At the same time that I began raiding, there was another paladin and a few warriors vying for the off tank position which I would eventually claim as my own. It was interesting to see the dynamic which was created by having a surplus of players for each position as we did at the beginning of the expansion. Quickly, I claimed my spot in the tanking group and began to gear up. The gear came quickly as the other tanks had been getting it for weeks while I was leveling and getting to the defense minimum. As time passed, and naxx was just a farmed instance where you could get off spec gear, we had a petition for our MT to switch his main to his hunter, as we had too many tanks and not enough competent hunters.

Right around the same time, I was promoted to officer after we had one of our long time officers step down and go casual. There were a lot of new things for me in a short amount of time, but luckily there was one thing that was constant, easy instances. We had the entire game on farm, and we were patiently awaiting Ulduar to come out so that we could get the chance to tackle some challenging content for once.

Musical Tank Chairs

As time passed, I became a better and better tank, understanding more about gear, strategy, and the overall mechanics of paladin tanking. My roommate was a deathknight tank in our guild and our third tank was a warrior. We had a little bit of everything and brought a lot to the raid. The one thing that seemed to be a curse over my head was my ability to have mediocre warrior tanks in the tanking corps. Throughout Ulduar, we had a warrior in our tanking corps, and while Elayn and I understood that there was no longer truly a Main Tank due to the variety of encounters and tools which each class brought to the table, our warrior at the time seemed to need that title over his head to feel special.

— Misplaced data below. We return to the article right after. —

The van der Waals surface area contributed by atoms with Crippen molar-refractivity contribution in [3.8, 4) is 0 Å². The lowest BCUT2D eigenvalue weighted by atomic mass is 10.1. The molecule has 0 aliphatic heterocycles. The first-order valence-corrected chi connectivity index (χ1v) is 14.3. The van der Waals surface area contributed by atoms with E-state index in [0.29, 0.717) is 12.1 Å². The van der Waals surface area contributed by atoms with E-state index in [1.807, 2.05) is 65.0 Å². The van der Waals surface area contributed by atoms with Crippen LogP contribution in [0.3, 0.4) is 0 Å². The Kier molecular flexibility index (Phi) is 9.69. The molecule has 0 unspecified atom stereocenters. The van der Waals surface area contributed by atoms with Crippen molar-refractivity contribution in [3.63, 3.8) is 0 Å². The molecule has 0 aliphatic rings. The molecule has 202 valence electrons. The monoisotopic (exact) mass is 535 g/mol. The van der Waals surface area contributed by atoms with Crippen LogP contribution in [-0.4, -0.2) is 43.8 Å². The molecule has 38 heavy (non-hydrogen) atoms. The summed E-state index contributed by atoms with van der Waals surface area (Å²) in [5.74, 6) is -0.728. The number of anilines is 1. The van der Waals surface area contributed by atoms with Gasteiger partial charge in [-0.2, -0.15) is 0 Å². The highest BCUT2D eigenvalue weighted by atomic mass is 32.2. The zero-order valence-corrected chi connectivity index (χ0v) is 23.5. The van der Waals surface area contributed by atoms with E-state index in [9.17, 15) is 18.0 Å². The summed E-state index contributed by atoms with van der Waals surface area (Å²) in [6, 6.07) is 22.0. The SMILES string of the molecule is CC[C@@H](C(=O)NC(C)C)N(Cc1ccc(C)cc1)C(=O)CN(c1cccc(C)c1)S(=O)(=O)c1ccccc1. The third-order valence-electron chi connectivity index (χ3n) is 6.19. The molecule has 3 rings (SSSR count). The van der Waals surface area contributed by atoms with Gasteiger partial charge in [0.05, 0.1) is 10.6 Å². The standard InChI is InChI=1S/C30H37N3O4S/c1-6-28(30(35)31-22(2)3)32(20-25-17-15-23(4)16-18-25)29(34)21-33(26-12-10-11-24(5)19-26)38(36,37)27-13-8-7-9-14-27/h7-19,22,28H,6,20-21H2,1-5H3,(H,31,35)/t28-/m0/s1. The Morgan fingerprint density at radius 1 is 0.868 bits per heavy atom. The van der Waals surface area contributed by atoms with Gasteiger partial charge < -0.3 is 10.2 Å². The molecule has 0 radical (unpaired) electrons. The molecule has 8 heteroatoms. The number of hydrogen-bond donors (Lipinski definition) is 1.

Threat was a problem, gearing was a problem, and attitude was a problem for the tanks that we went through over the course of Ulduar and ToTGC. As one warrior tank departed in a whirl of emo, another one transitioned into his spot. At first he was a competent tank, holding better threat than his predecessor, and being a bit more level headed. But, as the weeks and months passed, it became increasingly evident that he was not much better. At one point in the middle of his time with us, I logged onto my dusty Warrior and specced prot. I ran to the training dummy and in less than 30 minutes had a better rotation than he did. His skill usage was horrible, and his knowledge of his class was not much better.

Maybe it is because I am such an advocate for gearing to an encounter and understanding the relationship between gear, statistics and a tanks role, that I expect more of my tanks, but I think personally that I was just unlucky with every player which we brought in to fill the warrior tank role. While this was all going on, Elayn and I were on the same page, and held the fort down, but the third tank was always mediocre at best. Well the time came where Elayn had to step down from main raider, due to school, wedding planning, and lack of time. This is when the true search for tanks began.

I had run out two warrior tanks who did not belong in a guild of our caliber, and recruited another warrior and another dk to fill the void of Elayn’s departure. While both of these tanks were far better than the last warrior I had, they had some minor attendance issues, and some major gearing philosophy comprehension issues. While they may not have known what type of resource I was for them, they did not make the concerted effort to find out. While they were both good players, once they modified their concept of gearing, they were fine, but their availability was not sufficient for our requirements of Main Tanks.